I earned my 6 star medal at the Tokyo Marathon in 2018. As with my experience with all the other World Major Marathons, I came out of this race looking forward to finding a way back to it again in the future. I was excited to experience a race in a new country where running is so highly regarded. Entry into this race is not an easy task for runners from the US. I was able to get in their Run as One program that sets aside 300 entries for the fastest, non professional men and woman international runners. I felt really fortunate because the entry for this race was half the price as some of the majors in the states opposed to the cost that come with a tour program. One thing to note if looking to get an entry through Run as One is that there is a limited number of races that count for the entry. Most major city marathon are included but smaller races, even if fully verified may not count.
The expo overall was a nice experience. It is in a massive building tucked away from some of the busier parts of the city. Getting your bib was slightly confusing as there multiple international groups pick up locations however there were many english speaking volunteers that make this maneuverable. The t-shirt provided had a nice design and there were plenty of options for additional swag to buy. I feel like I ended up with one of everything...
The start of the race was pretty well marked out. I entered the "runner only" area a little more than an hour before the start and had plenty of time to drop off my bag and get to the corral. Corrals are kept separated until right before the race begins, there was space to sit or stretch out within your corral while you waited opposed to needing to stand in a crowded group for uncomfortably long.
Overall the course is awesome for racing and chasing a PR. The course is flat with some very minor rollers throughout which I think helped keep my legs rolling. There are 3 180 turns along the course which sounds less than ideal but were not as bad as expected. If anything I really enjoyed turning 180 and looking for friends or zoning out staring at the people running the opposite direction. Anything lost in taking those turns was easily outweighed by the mental boost received from looking for friends and at other runners once you make the turn. For as beautiful as Tokyo is, you do not see a lot of it close up during the race. However, what it lacks in visually interesting sites along the course it makes up for it in how well the race is managed and the great opportunity there is to having a fast race.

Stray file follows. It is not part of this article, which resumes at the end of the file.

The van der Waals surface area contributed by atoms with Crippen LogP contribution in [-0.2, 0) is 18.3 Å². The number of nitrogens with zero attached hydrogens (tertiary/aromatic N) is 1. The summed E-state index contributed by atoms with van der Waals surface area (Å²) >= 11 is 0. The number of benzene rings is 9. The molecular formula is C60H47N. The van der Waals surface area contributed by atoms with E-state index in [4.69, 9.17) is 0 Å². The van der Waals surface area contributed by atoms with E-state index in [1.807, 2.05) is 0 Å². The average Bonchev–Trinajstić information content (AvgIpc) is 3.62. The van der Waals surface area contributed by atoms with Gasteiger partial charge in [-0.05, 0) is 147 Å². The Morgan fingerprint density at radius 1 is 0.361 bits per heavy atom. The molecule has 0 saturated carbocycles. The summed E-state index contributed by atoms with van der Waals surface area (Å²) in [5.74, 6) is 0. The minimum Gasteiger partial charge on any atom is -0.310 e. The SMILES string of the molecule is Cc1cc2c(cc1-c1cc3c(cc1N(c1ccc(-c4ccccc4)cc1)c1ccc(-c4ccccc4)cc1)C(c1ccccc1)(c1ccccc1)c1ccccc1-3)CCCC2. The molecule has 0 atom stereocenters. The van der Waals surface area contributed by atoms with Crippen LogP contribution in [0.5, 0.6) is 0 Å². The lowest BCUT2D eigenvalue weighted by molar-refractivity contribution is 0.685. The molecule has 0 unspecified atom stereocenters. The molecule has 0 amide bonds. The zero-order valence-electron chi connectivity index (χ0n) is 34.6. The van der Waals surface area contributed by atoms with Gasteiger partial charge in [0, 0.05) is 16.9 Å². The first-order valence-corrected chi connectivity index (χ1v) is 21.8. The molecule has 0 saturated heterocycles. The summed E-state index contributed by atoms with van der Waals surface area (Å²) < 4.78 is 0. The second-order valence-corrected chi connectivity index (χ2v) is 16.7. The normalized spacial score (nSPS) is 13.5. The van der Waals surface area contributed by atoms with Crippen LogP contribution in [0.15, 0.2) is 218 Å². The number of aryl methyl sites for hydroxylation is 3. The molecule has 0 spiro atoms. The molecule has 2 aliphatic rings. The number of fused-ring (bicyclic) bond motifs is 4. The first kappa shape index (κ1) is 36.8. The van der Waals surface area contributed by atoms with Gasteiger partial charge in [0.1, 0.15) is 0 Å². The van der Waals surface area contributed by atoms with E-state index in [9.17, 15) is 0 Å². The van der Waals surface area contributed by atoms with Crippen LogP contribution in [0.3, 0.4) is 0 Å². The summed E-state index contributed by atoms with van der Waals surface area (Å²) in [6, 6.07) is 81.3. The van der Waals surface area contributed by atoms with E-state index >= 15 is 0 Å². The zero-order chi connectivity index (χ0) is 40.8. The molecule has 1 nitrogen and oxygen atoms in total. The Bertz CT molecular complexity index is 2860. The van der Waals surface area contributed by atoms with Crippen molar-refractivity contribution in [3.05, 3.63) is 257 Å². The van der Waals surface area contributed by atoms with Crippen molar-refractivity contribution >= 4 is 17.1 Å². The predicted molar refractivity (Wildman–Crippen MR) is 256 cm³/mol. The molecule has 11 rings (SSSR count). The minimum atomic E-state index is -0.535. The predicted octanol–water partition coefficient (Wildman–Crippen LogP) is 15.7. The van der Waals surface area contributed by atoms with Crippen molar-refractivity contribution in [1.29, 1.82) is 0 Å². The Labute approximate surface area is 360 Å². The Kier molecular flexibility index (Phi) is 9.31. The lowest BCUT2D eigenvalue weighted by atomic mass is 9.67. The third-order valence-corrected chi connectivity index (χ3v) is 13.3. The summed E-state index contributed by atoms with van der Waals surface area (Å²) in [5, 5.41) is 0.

I cannot speak highly enough about the volunteers at the race. The volunteers did a fantastic job of having food and drink available along the course at the different aid stations and I was amazed at how efficient they were at clearing the streets of garbage and debris. I wouldn't be surprised if you ran the course an hour after the last runner finished that you wouldn't be able to tell a marathon just had been run.
The finish takes you through what felt like a more narrow street relative to what you had been running where the crowds grow louder before one final 90 degree turn before a last 200m sprint to the finish line. After finishing, you're taken through the typical maze of food, drink, medal and gear bag pretty quickly. One thing I was not expecting was that you are not allowed to change your clothes along the streets. It is pretty strictly enforced that you proceed to a changing room, ours was on the 4th floor of a building a few blocks away before being able to put on a different shirt or pants.
The medal for this race is AWESOME! Easily my favorite of any of the majors. Very olympicesque.
This was such an incredible race and so well organized. I cannot recommend this race enough. As unique as this race is and Tokyo is as a city, I am really happy this was the race and the experience I had as I became a Six Star Finisher.